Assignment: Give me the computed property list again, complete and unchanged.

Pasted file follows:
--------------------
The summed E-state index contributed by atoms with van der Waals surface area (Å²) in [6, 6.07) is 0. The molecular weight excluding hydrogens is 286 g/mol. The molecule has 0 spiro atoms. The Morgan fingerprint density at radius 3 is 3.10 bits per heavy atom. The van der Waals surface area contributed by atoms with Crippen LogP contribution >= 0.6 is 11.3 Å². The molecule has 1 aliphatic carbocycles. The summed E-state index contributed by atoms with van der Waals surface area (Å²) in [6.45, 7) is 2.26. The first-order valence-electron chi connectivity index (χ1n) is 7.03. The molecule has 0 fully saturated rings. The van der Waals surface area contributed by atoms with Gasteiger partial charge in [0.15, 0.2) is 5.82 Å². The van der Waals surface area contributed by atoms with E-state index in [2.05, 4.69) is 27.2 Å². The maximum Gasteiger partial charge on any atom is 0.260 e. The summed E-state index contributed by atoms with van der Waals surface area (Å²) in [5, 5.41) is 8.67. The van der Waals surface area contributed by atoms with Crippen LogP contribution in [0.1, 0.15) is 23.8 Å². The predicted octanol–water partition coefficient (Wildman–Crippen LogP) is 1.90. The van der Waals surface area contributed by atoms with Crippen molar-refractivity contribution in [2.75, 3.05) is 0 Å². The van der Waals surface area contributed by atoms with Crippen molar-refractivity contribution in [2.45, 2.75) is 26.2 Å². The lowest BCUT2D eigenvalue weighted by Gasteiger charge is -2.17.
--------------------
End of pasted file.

The summed E-state index contributed by atoms with van der Waals surface area (Å²) in [6, 6.07) is 0. The molecular weight excluding hydrogens is 286 g/mol. The molecule has 0 spiro atoms. The Morgan fingerprint density at radius 3 is 3.10 bits per heavy atom. The van der Waals surface area contributed by atoms with Crippen LogP contribution >= 0.6 is 11.3 Å². The molecule has 1 aliphatic carbocycles. The summed E-state index contributed by atoms with van der Waals surface area (Å²) in [6.45, 7) is 2.26. The first-order valence-electron chi connectivity index (χ1n) is 7.03. The molecule has 0 fully saturated rings. The van der Waals surface area contributed by atoms with Gasteiger partial charge in [0.15, 0.2) is 5.82 Å². The van der Waals surface area contributed by atoms with E-state index in [2.05, 4.69) is 27.2 Å². The maximum Gasteiger partial charge on any atom is 0.260 e. The summed E-state index contributed by atoms with van der Waals surface area (Å²) in [5, 5.41) is 8.67. The van der Waals surface area contributed by atoms with Crippen LogP contribution in [0.1, 0.15) is 23.8 Å². The predicted octanol–water partition coefficient (Wildman–Crippen LogP) is 1.90. The van der Waals surface area contributed by atoms with Crippen molar-refractivity contribution in [2.75, 3.05) is 0 Å². The van der Waals surface area contributed by atoms with Crippen molar-refractivity contribution in [2.45, 2.75) is 26.2 Å². The lowest BCUT2D eigenvalue weighted by Gasteiger charge is -2.17.